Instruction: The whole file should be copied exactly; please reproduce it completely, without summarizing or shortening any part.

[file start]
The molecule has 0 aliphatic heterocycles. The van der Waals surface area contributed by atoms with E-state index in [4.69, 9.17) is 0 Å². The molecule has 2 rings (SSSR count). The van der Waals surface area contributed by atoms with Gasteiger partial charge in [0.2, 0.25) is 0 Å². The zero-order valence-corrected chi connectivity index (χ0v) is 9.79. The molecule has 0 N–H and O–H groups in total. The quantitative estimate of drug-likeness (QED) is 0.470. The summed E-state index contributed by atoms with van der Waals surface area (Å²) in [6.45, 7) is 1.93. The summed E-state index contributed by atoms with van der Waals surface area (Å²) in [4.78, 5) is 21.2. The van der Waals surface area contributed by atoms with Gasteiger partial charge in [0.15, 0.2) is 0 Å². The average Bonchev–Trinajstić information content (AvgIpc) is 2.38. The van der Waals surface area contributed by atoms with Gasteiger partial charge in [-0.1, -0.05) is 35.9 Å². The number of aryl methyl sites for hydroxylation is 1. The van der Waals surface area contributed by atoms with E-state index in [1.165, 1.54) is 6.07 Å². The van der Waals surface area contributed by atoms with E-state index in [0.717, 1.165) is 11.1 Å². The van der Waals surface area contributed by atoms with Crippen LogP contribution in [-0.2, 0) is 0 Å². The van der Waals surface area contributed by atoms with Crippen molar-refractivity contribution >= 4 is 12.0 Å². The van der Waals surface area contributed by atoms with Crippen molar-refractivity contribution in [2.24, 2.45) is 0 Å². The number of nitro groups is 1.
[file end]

The molecule has 0 aliphatic heterocycles. The van der Waals surface area contributed by atoms with E-state index in [4.69, 9.17) is 0 Å². The molecule has 2 rings (SSSR count). The van der Waals surface area contributed by atoms with Gasteiger partial charge in [0.2, 0.25) is 0 Å². The zero-order valence-corrected chi connectivity index (χ0v) is 9.79. The molecule has 0 N–H and O–H groups in total. The quantitative estimate of drug-likeness (QED) is 0.470. The summed E-state index contributed by atoms with van der Waals surface area (Å²) in [6.45, 7) is 1.93. The summed E-state index contributed by atoms with van der Waals surface area (Å²) in [4.78, 5) is 21.2. The van der Waals surface area contributed by atoms with Gasteiger partial charge in [0.15, 0.2) is 0 Å². The average Bonchev–Trinajstić information content (AvgIpc) is 2.38. The van der Waals surface area contributed by atoms with Gasteiger partial charge in [-0.1, -0.05) is 35.9 Å². The number of aryl methyl sites for hydroxylation is 1. The van der Waals surface area contributed by atoms with E-state index in [1.165, 1.54) is 6.07 Å². The van der Waals surface area contributed by atoms with E-state index in [0.717, 1.165) is 11.1 Å². The van der Waals surface area contributed by atoms with Crippen LogP contribution in [-0.2, 0) is 0 Å². The van der Waals surface area contributed by atoms with Crippen molar-refractivity contribution >= 4 is 12.0 Å². The van der Waals surface area contributed by atoms with Crippen molar-refractivity contribution in [2.24, 2.45) is 0 Å². The number of nitro groups is 1.